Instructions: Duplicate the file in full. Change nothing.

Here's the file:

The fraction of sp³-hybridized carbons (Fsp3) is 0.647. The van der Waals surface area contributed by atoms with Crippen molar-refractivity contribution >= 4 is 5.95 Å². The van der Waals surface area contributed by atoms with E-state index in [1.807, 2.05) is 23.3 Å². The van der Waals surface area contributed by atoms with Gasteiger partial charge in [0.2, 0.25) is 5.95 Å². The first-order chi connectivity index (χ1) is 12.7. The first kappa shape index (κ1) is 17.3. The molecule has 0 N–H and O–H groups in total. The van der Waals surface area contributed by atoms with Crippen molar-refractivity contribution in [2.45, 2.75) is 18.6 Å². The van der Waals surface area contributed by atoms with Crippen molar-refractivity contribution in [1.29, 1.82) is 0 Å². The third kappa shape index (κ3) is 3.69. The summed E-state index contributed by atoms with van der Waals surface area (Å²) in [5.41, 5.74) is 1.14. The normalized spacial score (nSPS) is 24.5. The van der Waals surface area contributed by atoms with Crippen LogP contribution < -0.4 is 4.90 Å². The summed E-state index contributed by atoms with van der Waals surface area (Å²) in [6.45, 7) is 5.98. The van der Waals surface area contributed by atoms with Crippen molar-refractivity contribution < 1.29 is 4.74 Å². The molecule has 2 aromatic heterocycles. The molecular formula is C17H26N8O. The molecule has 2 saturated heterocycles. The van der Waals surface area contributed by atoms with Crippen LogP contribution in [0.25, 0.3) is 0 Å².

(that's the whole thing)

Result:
The fraction of sp³-hybridized carbons (Fsp3) is 0.647. The van der Waals surface area contributed by atoms with Crippen molar-refractivity contribution >= 4 is 5.95 Å². The van der Waals surface area contributed by atoms with E-state index in [1.807, 2.05) is 23.3 Å². The van der Waals surface area contributed by atoms with Gasteiger partial charge in [0.2, 0.25) is 5.95 Å². The first-order chi connectivity index (χ1) is 12.7. The first kappa shape index (κ1) is 17.3. The molecule has 0 N–H and O–H groups in total. The van der Waals surface area contributed by atoms with Crippen molar-refractivity contribution in [2.45, 2.75) is 18.6 Å². The van der Waals surface area contributed by atoms with Crippen molar-refractivity contribution in [1.29, 1.82) is 0 Å². The third kappa shape index (κ3) is 3.69. The summed E-state index contributed by atoms with van der Waals surface area (Å²) in [5.41, 5.74) is 1.14. The normalized spacial score (nSPS) is 24.5. The van der Waals surface area contributed by atoms with Crippen LogP contribution < -0.4 is 4.90 Å². The summed E-state index contributed by atoms with van der Waals surface area (Å²) in [6.45, 7) is 5.98. The van der Waals surface area contributed by atoms with Crippen molar-refractivity contribution < 1.29 is 4.74 Å². The molecule has 2 aromatic heterocycles. The molecular formula is C17H26N8O. The molecule has 2 saturated heterocycles. The van der Waals surface area contributed by atoms with Crippen LogP contribution in [0.25, 0.3) is 0 Å².